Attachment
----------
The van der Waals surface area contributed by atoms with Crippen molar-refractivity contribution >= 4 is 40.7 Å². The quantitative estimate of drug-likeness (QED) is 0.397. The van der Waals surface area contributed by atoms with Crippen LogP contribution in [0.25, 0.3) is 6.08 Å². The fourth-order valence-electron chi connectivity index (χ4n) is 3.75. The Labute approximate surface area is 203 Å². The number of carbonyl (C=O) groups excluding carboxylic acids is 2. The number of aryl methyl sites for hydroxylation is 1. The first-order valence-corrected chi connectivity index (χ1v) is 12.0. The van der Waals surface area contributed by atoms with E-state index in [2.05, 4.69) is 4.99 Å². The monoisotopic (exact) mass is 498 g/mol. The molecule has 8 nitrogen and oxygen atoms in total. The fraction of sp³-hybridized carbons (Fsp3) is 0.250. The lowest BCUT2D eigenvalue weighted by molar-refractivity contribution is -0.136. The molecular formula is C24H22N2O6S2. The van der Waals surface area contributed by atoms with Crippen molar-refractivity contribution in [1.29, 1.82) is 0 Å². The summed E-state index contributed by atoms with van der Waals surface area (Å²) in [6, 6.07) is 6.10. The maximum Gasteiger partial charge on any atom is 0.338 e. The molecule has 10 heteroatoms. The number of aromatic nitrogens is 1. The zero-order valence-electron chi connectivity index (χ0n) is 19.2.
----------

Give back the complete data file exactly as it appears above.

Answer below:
The van der Waals surface area contributed by atoms with Crippen molar-refractivity contribution >= 4 is 40.7 Å². The quantitative estimate of drug-likeness (QED) is 0.397. The van der Waals surface area contributed by atoms with Crippen LogP contribution in [0.25, 0.3) is 6.08 Å². The fourth-order valence-electron chi connectivity index (χ4n) is 3.75. The Labute approximate surface area is 203 Å². The number of carbonyl (C=O) groups excluding carboxylic acids is 2. The number of aryl methyl sites for hydroxylation is 1. The first-order valence-corrected chi connectivity index (χ1v) is 12.0. The van der Waals surface area contributed by atoms with E-state index in [2.05, 4.69) is 4.99 Å². The monoisotopic (exact) mass is 498 g/mol. The molecule has 8 nitrogen and oxygen atoms in total. The fraction of sp³-hybridized carbons (Fsp3) is 0.250. The lowest BCUT2D eigenvalue weighted by molar-refractivity contribution is -0.136. The molecular formula is C24H22N2O6S2. The van der Waals surface area contributed by atoms with Crippen molar-refractivity contribution in [1.29, 1.82) is 0 Å². The summed E-state index contributed by atoms with van der Waals surface area (Å²) in [6, 6.07) is 6.10. The maximum Gasteiger partial charge on any atom is 0.338 e. The molecule has 10 heteroatoms. The number of aromatic nitrogens is 1. The zero-order valence-electron chi connectivity index (χ0n) is 19.2.